Russia, China both warning North Korea to back off confrontation with U.S., but Pyongyang isn’t listening

The leader of North Korea is being warned again – this time by Russia – that it needs to back down from its provocative, belligerent posture with the United States while there is still time to do so.

Russian President Vladimir Putin, following talks on Thursday with Japanese Prime Minister Shinzo Abe, warned that the situation has “seriously deteriorated” – diplomatic speak for “we’re reaching a point of no return” – which is precisely what the Chinese said earlier this week.

“We call on all states involved in the region’s affairs to refrain from military rhetoric and seek peaceful, constructive dialogue,” said Putin and Abe in a joint statement after their meeting, Bloomberg News reports.

The two men met initially to discuss a 70-year dispute over four islands that the Soviet Union seized at the end of World War II. But much of the three-hour discussion focused instead on North Korea.

A day earlier, Russia warned that the Korean peninsula stood “on the brink of war,” which, in diplomatic talk, signals just how serious the situation actually is. (Related: Read Is Iran Next? Trump Proclaims Tehran Has Broken “Spirit” Of Dangerous Nuclear Deal Negotiated By Obama.)

While Putin called for a resumption of the six-party talks involving Russia, North and South Korea, the United States, Japan and China, U.S. diplomats and President Donald J. Trump have all signaled that past negotiations have produced nothing and that future talks were not liable to produce the solution Washington wants: Full stoppage of Pyongyang’s nuclear weapons and ballistic missile development programs.

Earlier this week, Chinese President Xi Jinping expressed his growing concern about potential conflict in his country’s back yard, telling Trump during a phone call he was “increasingly worried” and that all sides should show restraint. At the same time, he criticized North Korea’s “continued belligerence,” which he said is “destabilizing the Korean peninsula.”

It’s understandable that neither China nor Russia are keen to see the conflict between the U.S. and North Korea escalate into an actual shooting war. Moscow and Beijing both believe massive destruction of North Korean forces and infrastructure will trigger a mass exodus of refugees out of North Korea and into their countries, and as such, both countries have deployed military units to their respective border regions to deal with it.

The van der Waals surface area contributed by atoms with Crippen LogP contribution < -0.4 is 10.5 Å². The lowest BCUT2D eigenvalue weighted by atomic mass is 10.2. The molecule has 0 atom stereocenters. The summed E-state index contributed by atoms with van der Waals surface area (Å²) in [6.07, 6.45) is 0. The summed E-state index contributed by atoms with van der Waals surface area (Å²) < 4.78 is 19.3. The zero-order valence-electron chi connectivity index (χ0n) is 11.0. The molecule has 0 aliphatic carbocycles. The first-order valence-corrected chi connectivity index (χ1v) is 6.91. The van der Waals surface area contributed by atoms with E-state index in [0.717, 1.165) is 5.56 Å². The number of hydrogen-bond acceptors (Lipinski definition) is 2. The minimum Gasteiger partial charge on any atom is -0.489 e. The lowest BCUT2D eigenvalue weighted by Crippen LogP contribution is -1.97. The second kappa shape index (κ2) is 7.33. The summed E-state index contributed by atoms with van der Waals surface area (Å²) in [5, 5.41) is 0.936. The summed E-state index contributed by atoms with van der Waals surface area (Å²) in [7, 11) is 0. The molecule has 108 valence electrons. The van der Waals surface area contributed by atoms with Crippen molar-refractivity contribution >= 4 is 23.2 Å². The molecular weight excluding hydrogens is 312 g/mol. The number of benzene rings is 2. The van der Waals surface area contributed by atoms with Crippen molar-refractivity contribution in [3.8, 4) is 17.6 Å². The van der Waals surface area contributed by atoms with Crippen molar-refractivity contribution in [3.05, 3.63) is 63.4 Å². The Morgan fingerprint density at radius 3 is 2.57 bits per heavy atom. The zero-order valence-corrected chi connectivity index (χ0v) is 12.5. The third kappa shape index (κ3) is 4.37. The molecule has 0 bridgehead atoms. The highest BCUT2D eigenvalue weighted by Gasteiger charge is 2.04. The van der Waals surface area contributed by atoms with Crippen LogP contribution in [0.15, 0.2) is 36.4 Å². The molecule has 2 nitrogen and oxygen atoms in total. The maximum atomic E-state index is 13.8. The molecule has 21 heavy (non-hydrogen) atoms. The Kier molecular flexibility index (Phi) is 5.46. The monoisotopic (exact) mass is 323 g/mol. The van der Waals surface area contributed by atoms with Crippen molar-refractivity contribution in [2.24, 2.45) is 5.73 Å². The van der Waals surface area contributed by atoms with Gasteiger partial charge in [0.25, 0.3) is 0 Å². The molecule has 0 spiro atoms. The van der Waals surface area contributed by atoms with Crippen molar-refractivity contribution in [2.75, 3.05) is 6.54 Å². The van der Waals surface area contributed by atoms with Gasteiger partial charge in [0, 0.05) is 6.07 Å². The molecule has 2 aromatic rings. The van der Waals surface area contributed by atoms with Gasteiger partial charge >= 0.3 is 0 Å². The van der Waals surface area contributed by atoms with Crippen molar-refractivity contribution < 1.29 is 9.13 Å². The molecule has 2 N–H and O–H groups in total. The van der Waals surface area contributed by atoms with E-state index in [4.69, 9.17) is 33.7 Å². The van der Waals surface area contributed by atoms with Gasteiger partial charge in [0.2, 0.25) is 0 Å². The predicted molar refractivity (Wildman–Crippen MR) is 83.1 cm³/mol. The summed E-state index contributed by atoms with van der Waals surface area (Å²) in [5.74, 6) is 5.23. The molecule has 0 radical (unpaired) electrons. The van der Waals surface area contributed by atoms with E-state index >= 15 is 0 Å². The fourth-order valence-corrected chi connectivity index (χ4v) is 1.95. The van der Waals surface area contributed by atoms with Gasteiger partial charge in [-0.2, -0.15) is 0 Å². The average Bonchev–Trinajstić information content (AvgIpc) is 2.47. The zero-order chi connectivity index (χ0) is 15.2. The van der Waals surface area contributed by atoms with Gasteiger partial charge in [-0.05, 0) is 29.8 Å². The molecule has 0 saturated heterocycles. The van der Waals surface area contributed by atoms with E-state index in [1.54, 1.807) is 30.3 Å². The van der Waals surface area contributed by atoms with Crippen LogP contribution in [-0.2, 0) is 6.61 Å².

However thus far, even China – North Korea’s sole major ally, with which it conducts 90 percent of its trade – can’t even rein in the Kim regime, and has told Trump as much.

But that said, the Trump administration appears to be preparing for just that eventuality. Consider:

— The president has ordered a potent aircraft carrier strike force led by the USS Carl Vinson to waters off the Korean peninsula. There, the flotilla will be joined by Japan Maritime Self Defense Force warships and additional combat vessels from South Korea.

— In addition to the fleet, the USS Michigan, an Ohio-class vessel carrying 154 Tomahawk cruise missiles, was seen docking at a South Korean port earlier this week, and is expected to join the Carl Vinson battle group.

— The Trump administration’s top defense, intelligence and national security officials gave a “sober, serious” briefing to the entire U.S. Senate on Thursday, a very unusual occurrence in which attendees were told the North Korean threat is “urgent.”

— Defense Secretary James Mattis, Secretary of State Rex Tillerson and U.N. Ambassador Nikki Haley have all noted that negotiations with North Korea have been fruitless, that new talks aren’t a priority and that U.S. strikes have not been ruled out.

— Continued efforts by leaders in Moscow and Beijing to convince North Korea to at least back off its bellicose rhetoric and threats to conduct a sixth nuclear test indicate that both those capitals believe a conflict may be imminent. The fact that neither Putin nor Xi are criticizing Washington instead of Pyongyang is also noteworthy.

— A missile defense system, THAAD, has been set up in South Korea. (Related: Read Top U.S. admiral calls for missile intercepters in Hawaii; some ‘weapons’ carried in NK military parade were ‘fake’.)

— Trump has said he won’t allow the North to develop an ICBM capable of hitting U.S. territory, a point approvingly backed up by U.S Sen. Lindsey Graham, R-S.C., a frequent Trump critic, on Wednesday.

The Carl Vinson strike group is scheduled to arrive in waters near the Korean peninsula this weekend. At that point the Trump administration will have all the pieces in place for a preemptive strike – sea, air and ground forces – should the president and Congress decide one is necessary.

Keep up with this story as it develops at

J.D. Heyes is a senior writer for and, as well as editor of The National Sentinel.

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